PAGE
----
UK is an example of a country where, partly due to legislative solutions, solar energy is increasing at a rapid pace. The goal of the British government is to have a 20GW photovoltaic system by 2020. This will contribute towards meeting the UK’s target of 15% renewable energy from final consumption by 2020.
Rise in demand has been due to growing concern to protect the environment from pollutants and issues related to energy security. The solar energy market can be looked at from many perspectives, as its characteristics are not limited to environmental, but also economic benefits.
The British system of feed-in tariffs for photovoltaic plant operators is designed to give continuous support for 20 years. While small photovoltaic systems in the UK benefit from feed-in tariffs, larger photovoltaic farms are still covered by a system of green certificates, called Renewable Obligation Certificates. Due to the feed-in tariff and Renewable Obligation regimes, there is stronger demand in northern parts of the country and ground-mount PV segments.
The UK Market in Numbers
Around 500.000 homes benefit in 2014 from solar PV installation, while only 400 commercial projects are being up and running. The opportunity for installing more commercial projects is massive, there is enormous vacant, roof space on warehouses, top of factories, supermarkets, car parks and other commercial and industrial buildings. Furthermore, it is estimated that 250,000 hectares of commercial roofs are south facing, which is ideal positioning when installing Solar Pv’s.
According to DECC, UK’s solar PV capacity at the end of December 2013 stood at 2,779 MW. It is forecasted that in 2014 the country will add 2,875 MW of solar PV. Looking back at 2006, the country had only 12.5 MW of photovoltaic capacity installed, reaching 750 MW in 2011.
DECC further aims to have 1 million roof installations by the end of 2015. The Government buildings are going to contribute to this target. 1 GWp of solar PV is planned to be installed on buildings, schools, hospitals and land over the coming years. Part of this project, the Government will lead an initiative specifically targeted at England and Wales’ 24,000 public schools.
UK’s Major Solar Projects
At the end of April 2014, there were 48 completed solar farms generating power in the range of 10-20 MW.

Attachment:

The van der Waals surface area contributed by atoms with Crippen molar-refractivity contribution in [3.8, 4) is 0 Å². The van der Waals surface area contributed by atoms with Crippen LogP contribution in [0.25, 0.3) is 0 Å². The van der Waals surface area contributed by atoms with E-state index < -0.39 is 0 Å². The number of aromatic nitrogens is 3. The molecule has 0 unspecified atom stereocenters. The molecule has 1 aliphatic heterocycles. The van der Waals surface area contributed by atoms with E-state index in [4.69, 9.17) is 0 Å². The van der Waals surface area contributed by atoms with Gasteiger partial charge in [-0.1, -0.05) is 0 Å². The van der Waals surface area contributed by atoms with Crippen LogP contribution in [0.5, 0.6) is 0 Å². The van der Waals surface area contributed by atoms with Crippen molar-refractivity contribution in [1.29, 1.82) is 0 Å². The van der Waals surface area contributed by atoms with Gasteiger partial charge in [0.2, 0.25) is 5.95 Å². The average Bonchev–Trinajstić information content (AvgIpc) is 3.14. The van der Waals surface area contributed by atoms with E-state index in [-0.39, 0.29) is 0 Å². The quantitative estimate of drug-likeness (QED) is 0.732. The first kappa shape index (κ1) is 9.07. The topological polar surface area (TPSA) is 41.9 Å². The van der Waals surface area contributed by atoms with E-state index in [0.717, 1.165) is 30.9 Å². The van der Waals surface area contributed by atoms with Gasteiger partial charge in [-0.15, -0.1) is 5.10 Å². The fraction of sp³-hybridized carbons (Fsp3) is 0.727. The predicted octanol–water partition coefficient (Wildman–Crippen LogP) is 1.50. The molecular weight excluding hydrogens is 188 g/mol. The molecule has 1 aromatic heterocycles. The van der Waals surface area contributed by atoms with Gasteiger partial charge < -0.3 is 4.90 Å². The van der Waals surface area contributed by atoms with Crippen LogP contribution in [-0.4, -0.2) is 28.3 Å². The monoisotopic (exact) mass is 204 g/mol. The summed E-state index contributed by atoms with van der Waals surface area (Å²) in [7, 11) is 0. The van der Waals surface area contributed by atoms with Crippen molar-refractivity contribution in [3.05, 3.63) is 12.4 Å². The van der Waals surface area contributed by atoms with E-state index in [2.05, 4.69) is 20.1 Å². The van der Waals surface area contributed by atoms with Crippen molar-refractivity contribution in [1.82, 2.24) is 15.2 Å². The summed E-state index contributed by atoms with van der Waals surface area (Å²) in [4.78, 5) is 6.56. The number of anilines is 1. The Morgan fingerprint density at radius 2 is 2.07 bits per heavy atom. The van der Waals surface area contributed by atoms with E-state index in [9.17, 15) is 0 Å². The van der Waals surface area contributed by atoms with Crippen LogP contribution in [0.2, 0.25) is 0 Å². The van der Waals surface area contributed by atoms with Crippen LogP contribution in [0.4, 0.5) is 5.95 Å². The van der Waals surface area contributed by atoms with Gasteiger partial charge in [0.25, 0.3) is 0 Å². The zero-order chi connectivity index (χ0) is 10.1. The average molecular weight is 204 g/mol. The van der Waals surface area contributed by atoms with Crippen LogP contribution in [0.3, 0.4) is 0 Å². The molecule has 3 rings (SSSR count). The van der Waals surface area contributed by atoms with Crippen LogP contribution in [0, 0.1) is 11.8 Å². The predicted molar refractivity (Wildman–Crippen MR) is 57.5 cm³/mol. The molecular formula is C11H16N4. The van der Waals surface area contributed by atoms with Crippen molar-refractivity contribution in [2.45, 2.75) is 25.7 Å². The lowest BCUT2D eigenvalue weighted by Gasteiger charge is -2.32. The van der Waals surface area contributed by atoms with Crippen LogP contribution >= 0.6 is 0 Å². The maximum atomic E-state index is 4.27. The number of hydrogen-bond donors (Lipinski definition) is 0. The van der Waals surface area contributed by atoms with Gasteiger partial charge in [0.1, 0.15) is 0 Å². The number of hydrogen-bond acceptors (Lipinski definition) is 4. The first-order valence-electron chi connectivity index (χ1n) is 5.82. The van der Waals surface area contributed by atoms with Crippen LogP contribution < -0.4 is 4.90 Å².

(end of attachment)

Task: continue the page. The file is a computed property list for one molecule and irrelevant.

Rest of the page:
- Leicestershire is home of the first large solar farm in the United Kingdom. Construction for the 34 MW solar farm began in November 2012 at Wymeswold Airfield. The project consists of 130,000 solar panels positioned on land between the old runways at the site of a former World War II airfield. The solar farm costing £35 million is now fully connected the national grid.
- Crundale, Pembrokeshire, is home of one of UK’s largest photovoltaic ground mounted systems. The 37.8 MW solar farm was completed in just 8 weeks and got connected to the grid in October 2014. The site includes over 147,600 modules and is predicted to generate enough electricity to power over 11,000 UK homes.
- Westmill Solar Co-operative is the first community owned solar farm in the UK. Spread over the Oxfordshire/Wiltshire border, the farm covers approximately 30 acres of land. The solar plant has over 21,000 solar panels and has been in operation since since July 2011.Believed to be the largest community-owned solar farm in the world, Westmill Solar generates 5 MWp of energy.
Will the UK Dethrone Germany?
Germany is currently the largest market for PV panels in Europe, with more the 30 GW installed capacity. During the years 1995 to 2013, Germany hold the top spot in solar PV installations. Only on one occasion, in 2008, it was overtaken by Spain’s photovoltaic boom.
This year, market-research company Solarbuzz predicts that the UK will overtake Germany as Europe’s largest installer of solar panels. The UK is forecasted to be the 3rd largest country for ground-mounted solar PV in 2015. Currently, China and the US hold the first 2 spots in ground PV capacity.
If current forecasts are proved accurate, the UK could become the leading country in Europe for solar PV. The drivers behind this shift are: large increase in demand, high competition and a combination of steady subsidies. This means that 2014 will mark the second time in 2 decades that Germany has not been ahead in the solar PV market.
With Europe accounting for 53% of the world’s solar systems installations, European companies involved in PV market are at the forefront of the solar panel market. In 2012, The potential of photovoltaic power plants in Europe reached just over 70GW, which accounts for about 2.6% of Europe’s demand for electricity.